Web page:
Role playing

Investors need to wake up to the legal complexities pertaining to the precise nature of their law firms’ involvement in fund structures. By Nick Holland

Most lawyers attempt to avoid or at least ­minimise conflicting roles as much as possible, and are usually required by their regulatory authorities to do so. For this reason, the many conflicting roles in ­offshore investment structures played by organisations related to some offshore law firms are, at first blush, ­puzzling in their disregard for this approach and arguably in their fiduciary obligations to their clients.

The following is a common example of a hedge fund structure, which will usually be tax-driven. The firm will, at the behest of an investment manager, create a ’master fund’ company: the management’s shares in the master fund company will be owned by another company owned by the partners of the same law firm (Law Firm Co); the non-voting shares will be owned by two feeder fund entities (one designed for US taxable investors, the other for non-US taxable investors). Law Firm Co will hold the ­management shares in the master fund in trust for the purpose of holding the shares; the enforcer/protector of this trust will often be a party related to the law firm as well. Law Firm Co will, as the sole voting shareholder in Master Fund Co, appoint its own high-ranking officers/directors to act as the majority of the board of directors of the master fund. These same directors will then appoint the law firm to act as lawyers to the master fund. The feeder funds will ­essentially have the same structure, except that the non-voting shareholders will be the investors.

Essentially, the law firm and its related entities will receive fees as lawyers to the fund during its establishment, trustee fees, protector/enforcer fees, director fees and legal fees throughout the existence of the fund at both the master fund and feeder fund levels. Furthermore, the law firm and its related entities can only be removed from the fund structure with the consent of one of the law firm-related parties, unless the fund is placed in liquidation – although even that remedy may be difficult to obtain or ­unavailable (for example, it is now possible under Cayman Islands law to incorporate a company that cannot be placed in ­liquidation without the consent of its ­directors).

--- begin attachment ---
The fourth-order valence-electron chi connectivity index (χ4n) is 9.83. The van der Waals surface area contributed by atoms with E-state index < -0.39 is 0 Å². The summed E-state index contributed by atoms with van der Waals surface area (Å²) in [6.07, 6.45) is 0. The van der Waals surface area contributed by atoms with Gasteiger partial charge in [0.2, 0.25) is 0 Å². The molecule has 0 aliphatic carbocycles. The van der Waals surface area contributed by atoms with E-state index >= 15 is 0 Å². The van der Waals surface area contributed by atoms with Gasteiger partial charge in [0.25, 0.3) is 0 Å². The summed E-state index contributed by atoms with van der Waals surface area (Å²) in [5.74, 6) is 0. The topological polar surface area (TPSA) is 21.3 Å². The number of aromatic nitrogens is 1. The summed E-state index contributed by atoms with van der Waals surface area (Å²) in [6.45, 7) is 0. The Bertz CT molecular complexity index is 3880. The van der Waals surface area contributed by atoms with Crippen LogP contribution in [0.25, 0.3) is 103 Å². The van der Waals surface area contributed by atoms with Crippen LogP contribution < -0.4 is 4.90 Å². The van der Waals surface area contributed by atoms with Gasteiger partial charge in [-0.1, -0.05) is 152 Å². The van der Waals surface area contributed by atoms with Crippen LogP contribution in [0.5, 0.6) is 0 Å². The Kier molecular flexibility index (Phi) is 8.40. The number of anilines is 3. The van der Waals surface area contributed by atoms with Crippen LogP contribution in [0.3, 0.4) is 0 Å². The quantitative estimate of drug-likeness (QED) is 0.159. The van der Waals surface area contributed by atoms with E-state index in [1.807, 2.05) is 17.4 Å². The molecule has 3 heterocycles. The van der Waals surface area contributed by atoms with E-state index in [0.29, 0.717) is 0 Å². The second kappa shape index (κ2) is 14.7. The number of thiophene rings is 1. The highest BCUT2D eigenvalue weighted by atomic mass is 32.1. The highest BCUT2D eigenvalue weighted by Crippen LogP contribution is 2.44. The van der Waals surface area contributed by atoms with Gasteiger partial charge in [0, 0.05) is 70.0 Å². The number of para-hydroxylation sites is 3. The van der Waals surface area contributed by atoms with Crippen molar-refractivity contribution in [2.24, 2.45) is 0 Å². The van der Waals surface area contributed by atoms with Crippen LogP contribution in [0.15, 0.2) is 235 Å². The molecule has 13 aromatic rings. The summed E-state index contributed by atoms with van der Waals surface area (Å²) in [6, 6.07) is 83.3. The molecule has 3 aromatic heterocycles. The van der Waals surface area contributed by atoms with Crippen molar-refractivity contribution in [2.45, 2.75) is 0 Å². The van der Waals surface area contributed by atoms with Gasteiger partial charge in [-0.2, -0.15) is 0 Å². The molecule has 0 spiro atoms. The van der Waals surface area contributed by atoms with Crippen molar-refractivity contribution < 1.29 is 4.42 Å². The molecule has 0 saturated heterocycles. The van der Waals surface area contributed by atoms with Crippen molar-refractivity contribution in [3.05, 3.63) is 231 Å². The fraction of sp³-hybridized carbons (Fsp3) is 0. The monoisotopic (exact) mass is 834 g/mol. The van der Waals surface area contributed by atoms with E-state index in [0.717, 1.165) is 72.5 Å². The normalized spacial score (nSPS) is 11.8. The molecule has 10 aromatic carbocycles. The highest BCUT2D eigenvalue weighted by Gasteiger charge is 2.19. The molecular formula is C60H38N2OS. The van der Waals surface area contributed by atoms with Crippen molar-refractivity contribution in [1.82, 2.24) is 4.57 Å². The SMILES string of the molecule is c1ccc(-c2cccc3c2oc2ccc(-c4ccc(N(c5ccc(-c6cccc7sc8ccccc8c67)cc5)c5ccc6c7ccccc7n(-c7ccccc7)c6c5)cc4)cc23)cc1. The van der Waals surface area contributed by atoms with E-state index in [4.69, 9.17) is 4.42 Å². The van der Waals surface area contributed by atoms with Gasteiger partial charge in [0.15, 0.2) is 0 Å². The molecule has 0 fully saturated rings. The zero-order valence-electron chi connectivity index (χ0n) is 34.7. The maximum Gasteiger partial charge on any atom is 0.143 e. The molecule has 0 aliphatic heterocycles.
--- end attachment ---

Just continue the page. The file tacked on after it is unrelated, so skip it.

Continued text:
The million-dollar question

The question, then, is how could it possibly be in the interests of the fund companies or the investors to have a structure whereby one law firm is irrevocably ensconced in so many different roles and drawing so many different fees?

However, it could be argued that this is entirely the wrong question from the law firm’s perspective.

The issue the law firm is retained to resolve when the fund is structured is: how irrevocably to ensconce the investment manager in the structure, regardless of the possible changing wishes of the investors and fund companies.

The law firm’s answer to the problem is often to place itself and its related entities in the sole position that is permitted to appoint the investment manager, thereby protecting its client, the investment manager. Some of these roles are in reality figurehead ­positions: the management shareholders are supposed to leave much of the business to the directors, and the directors delegate virtually all of their responsibilities to other entities. However, there are serious ­exceptions to the first statement, and the legal effect of the second statement is very much open to question.

The plot thickens

The investors probably never turned their minds to these legal niceties (some will have known they had few legal rights; others will have assumed wrongly that they possess protections they may not ultimately have) until the fund has suspended its net asset value or its redemptions. Now they care a lot, and investors are beating down the doors of the financial advisers and ­investment managers who put them into these funds.

Certainly these conflicting roles do not read well. This is, in part, the problem. Some firms have prepared offer documents for certain funds that do not set out ­adequately or accurately these conflicts and the descriptions of these various entities; and their relationships to one another are often ­drafted to read as a glossy sales pitch rather than a legally obliged disclosure. The ­ramifications of these conflicts in the more extreme examples are very rarely, if ever, set out in their harsh black-and-white ­reality.

Structural integrity

There are arguments in support of such structures that can be, and often are, made.

The fund is only a vehicle for investment. The investment manager and the investors are not looking for legally enforceable rights in respect of their investment – they only want a good rate of return. If the lawyers are not ensconced, the investment manager is not inviolable, and the investors wish to avoid any risk of the investment manager being removed. Not all conflicts are ­necessarily regarded as being grounds for a claim and, ultimately, only a court can decide on the relative merits of any ­particular case.

But that is precisely the point. A very small number of disputes arising out of some of these conflicts are already the subject of legal proceedings, but very soon the investors, the independent financial advisers who placed them in these funds and, indeed, even the investment managers on whose behalf these structures were constructed are likely to ­subject the merits of these structures to the scrutiny of the courts, especially in cases involving inadequate disclosure of the ­conflicts in the offer documents.

The question then will turn on whether the courts treat these conflicts as so much interesting topiary or a matter of material concern.

Nick Holland is head of contentious trusts and estates at Bircham Dyson Bell